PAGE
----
Prevented harmful and irreversible medical procedures from being performed on minors
Passed comprehensive legislative package to improve adoption and foster care in Tennessee
Provided $42 million to Increase placement stability for foster families caring for children with disabilities
Invested $223 million to improve school safety, including $140 million for school resource officers (SRO) in every public school, $30 million for Homeland Security agents in every county and $14 million for private school safety
Improved safety standards and protocols at public and private schools in Tennessee
Increased requirements and accountability for good behavior sentence reduction credits
Added more than 142 positions to the Tennessee Highway Patrol
Invested $357 million to expand communications infrastructure for first-responders
$50 million for the violent crime intervention program
Protected the 2nd Amendment
Transportation and Infrastructure
Invested $3 billion in the Transportation Modernization Fund to alleviate urban congestion and fund rural road projects across the state
Provided $300 million to expand the state aid program for local road projects
$76 million in recurring dollars for the Transportation Equity Fund for airports
Created a new strategy to address traffic congestion and accommodate Tennessee’s record growth
Provided $404 million in tax relief to boost economic competitiveness, promote entrepreneurship, and provide relief to families.
$150 million in annual small business tax relief
Three-month-long tax break on groceries from Aug. 1-Oct. 31.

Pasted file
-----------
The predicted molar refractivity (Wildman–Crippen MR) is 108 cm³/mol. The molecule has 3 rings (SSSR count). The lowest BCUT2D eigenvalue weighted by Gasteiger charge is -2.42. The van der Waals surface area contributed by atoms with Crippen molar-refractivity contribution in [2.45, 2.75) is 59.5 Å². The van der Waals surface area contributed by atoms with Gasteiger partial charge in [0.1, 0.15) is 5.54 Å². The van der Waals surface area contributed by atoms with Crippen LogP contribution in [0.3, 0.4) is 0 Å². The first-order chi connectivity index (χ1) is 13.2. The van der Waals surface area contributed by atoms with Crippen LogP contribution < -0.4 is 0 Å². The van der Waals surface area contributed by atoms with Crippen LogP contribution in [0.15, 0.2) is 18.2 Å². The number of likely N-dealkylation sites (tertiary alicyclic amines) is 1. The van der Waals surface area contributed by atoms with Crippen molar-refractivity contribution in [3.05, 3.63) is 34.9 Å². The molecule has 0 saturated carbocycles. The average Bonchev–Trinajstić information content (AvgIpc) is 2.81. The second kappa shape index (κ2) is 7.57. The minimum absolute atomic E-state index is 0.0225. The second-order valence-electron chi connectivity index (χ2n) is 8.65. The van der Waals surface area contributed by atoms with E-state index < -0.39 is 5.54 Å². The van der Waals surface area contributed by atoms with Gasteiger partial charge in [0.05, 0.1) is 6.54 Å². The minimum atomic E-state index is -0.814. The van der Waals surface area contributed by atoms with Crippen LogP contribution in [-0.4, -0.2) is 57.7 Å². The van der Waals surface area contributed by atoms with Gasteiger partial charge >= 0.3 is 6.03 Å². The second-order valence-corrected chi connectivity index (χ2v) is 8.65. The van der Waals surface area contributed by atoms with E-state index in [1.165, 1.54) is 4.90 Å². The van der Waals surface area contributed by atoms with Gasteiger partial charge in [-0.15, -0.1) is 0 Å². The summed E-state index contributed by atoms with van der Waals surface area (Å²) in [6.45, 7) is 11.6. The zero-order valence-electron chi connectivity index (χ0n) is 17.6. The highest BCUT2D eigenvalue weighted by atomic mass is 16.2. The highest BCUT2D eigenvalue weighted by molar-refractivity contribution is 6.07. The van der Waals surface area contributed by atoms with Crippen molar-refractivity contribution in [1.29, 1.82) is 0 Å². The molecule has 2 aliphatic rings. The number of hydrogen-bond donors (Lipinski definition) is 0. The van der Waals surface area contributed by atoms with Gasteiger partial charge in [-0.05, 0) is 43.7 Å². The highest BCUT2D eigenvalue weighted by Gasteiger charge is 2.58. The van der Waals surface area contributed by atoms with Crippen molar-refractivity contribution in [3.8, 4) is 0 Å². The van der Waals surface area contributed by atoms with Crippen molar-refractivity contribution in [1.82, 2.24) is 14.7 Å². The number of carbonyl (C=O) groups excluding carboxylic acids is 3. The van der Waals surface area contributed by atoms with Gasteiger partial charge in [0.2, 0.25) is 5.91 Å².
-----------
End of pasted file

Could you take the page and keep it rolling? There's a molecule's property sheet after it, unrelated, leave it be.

Sales tax holiday on clothing and school supplies from July 28-30.
Economic Development & Workforce
Invested nearly $1 billion to complete the TCAT Master Plan to improve 16 existing TCATs, replace seven outdated facilities and build six new TCATs at strategic locations across Tennessee
$103 million for ECD Fast Track grant fund
$45 million for rural development grants and services to enhance TN’s rural communities and distressed counties
Strengthened protections for pregnant women and the unborn
Provided six weeks of paid leave for state employees and teachers following the birth or adoption of a child
Extended TennCare coverage for mothers to 12 months postpartum
$20 million for crisis pregnancy centers
$15 million to establish the child care improvement fund
Increased pay for providers serving vulnerable citizens
Invested in rural and distressed hospitals
Extended TennCare coverage for mothers to 12 months postpartum
$33 million for nursing home support
$20 million over two years for children’s hospital infrastructure grants
Legislature raises teacher pay nearly $1 billion since 2011
The General Assembly has approved $125 million in additional funding to increase teacher pay in Tennessee. House Bill 329 sets the base salary for teachers at $42,000 beginning with the 2023-24 school year.
The proposal will directly impact 7,588 teachers statewide. Currently, the minimum salary for teachers in Tennessee is $40,000.
By raising the minimum salary to $42,000, the legislation will move Tennessee ahead of Mississippi and South Carolina in teacher pay while also catching the Volunteer State up with other nearby competing states like Alabama and Florida. It will also move Tennessee closer to a minimum salary of $50,000 for teachers by the 2026-27 school year.